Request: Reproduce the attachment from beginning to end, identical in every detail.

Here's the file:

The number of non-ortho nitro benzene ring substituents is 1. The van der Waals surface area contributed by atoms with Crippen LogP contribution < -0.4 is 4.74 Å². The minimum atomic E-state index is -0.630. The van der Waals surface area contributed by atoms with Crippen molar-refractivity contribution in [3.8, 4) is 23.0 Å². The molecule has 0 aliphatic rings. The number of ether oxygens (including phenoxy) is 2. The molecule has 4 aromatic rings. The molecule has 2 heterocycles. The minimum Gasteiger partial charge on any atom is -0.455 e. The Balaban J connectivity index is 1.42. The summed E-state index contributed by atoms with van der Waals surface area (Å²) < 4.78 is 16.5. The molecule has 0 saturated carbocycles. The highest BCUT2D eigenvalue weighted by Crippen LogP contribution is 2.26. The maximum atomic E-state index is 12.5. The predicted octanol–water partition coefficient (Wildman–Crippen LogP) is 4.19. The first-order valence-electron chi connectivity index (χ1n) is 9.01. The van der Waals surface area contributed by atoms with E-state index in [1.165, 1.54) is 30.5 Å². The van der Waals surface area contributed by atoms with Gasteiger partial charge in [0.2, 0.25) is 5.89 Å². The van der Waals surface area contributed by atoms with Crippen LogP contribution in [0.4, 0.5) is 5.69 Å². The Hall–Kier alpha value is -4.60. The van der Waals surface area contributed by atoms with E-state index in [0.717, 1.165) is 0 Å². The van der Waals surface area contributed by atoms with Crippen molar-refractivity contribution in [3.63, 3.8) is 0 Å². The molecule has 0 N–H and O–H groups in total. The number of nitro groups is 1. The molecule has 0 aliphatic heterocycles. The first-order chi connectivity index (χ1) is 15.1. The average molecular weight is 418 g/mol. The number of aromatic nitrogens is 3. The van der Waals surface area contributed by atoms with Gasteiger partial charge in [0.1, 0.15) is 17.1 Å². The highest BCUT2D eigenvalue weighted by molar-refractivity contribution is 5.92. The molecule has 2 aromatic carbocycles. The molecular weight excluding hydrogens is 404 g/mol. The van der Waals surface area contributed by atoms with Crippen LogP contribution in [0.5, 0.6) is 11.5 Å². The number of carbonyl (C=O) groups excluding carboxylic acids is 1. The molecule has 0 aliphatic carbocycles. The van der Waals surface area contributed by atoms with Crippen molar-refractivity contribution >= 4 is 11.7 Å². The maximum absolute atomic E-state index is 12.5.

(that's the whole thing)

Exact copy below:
The number of non-ortho nitro benzene ring substituents is 1. The van der Waals surface area contributed by atoms with Crippen LogP contribution < -0.4 is 4.74 Å². The minimum atomic E-state index is -0.630. The van der Waals surface area contributed by atoms with Crippen molar-refractivity contribution in [3.8, 4) is 23.0 Å². The molecule has 0 aliphatic rings. The number of ether oxygens (including phenoxy) is 2. The molecule has 4 aromatic rings. The molecule has 2 heterocycles. The minimum Gasteiger partial charge on any atom is -0.455 e. The Balaban J connectivity index is 1.42. The summed E-state index contributed by atoms with van der Waals surface area (Å²) < 4.78 is 16.5. The molecule has 0 saturated carbocycles. The highest BCUT2D eigenvalue weighted by Crippen LogP contribution is 2.26. The maximum atomic E-state index is 12.5. The predicted octanol–water partition coefficient (Wildman–Crippen LogP) is 4.19. The first-order valence-electron chi connectivity index (χ1n) is 9.01. The van der Waals surface area contributed by atoms with E-state index in [1.165, 1.54) is 30.5 Å². The van der Waals surface area contributed by atoms with Gasteiger partial charge in [0.2, 0.25) is 5.89 Å². The van der Waals surface area contributed by atoms with Crippen LogP contribution in [0.4, 0.5) is 5.69 Å². The Hall–Kier alpha value is -4.60. The van der Waals surface area contributed by atoms with E-state index in [0.717, 1.165) is 0 Å². The van der Waals surface area contributed by atoms with Crippen molar-refractivity contribution in [3.63, 3.8) is 0 Å². The molecule has 0 N–H and O–H groups in total. The number of nitro groups is 1. The molecule has 0 aliphatic heterocycles. The first-order chi connectivity index (χ1) is 15.1. The average molecular weight is 418 g/mol. The number of aromatic nitrogens is 3. The van der Waals surface area contributed by atoms with Gasteiger partial charge in [0.1, 0.15) is 17.1 Å². The highest BCUT2D eigenvalue weighted by molar-refractivity contribution is 5.92. The molecule has 2 aromatic carbocycles. The molecular weight excluding hydrogens is 404 g/mol. The van der Waals surface area contributed by atoms with Crippen LogP contribution in [0.5, 0.6) is 11.5 Å². The number of carbonyl (C=O) groups excluding carboxylic acids is 1. The molecule has 0 aliphatic carbocycles. The van der Waals surface area contributed by atoms with Crippen molar-refractivity contribution >= 4 is 11.7 Å². The maximum absolute atomic E-state index is 12.5.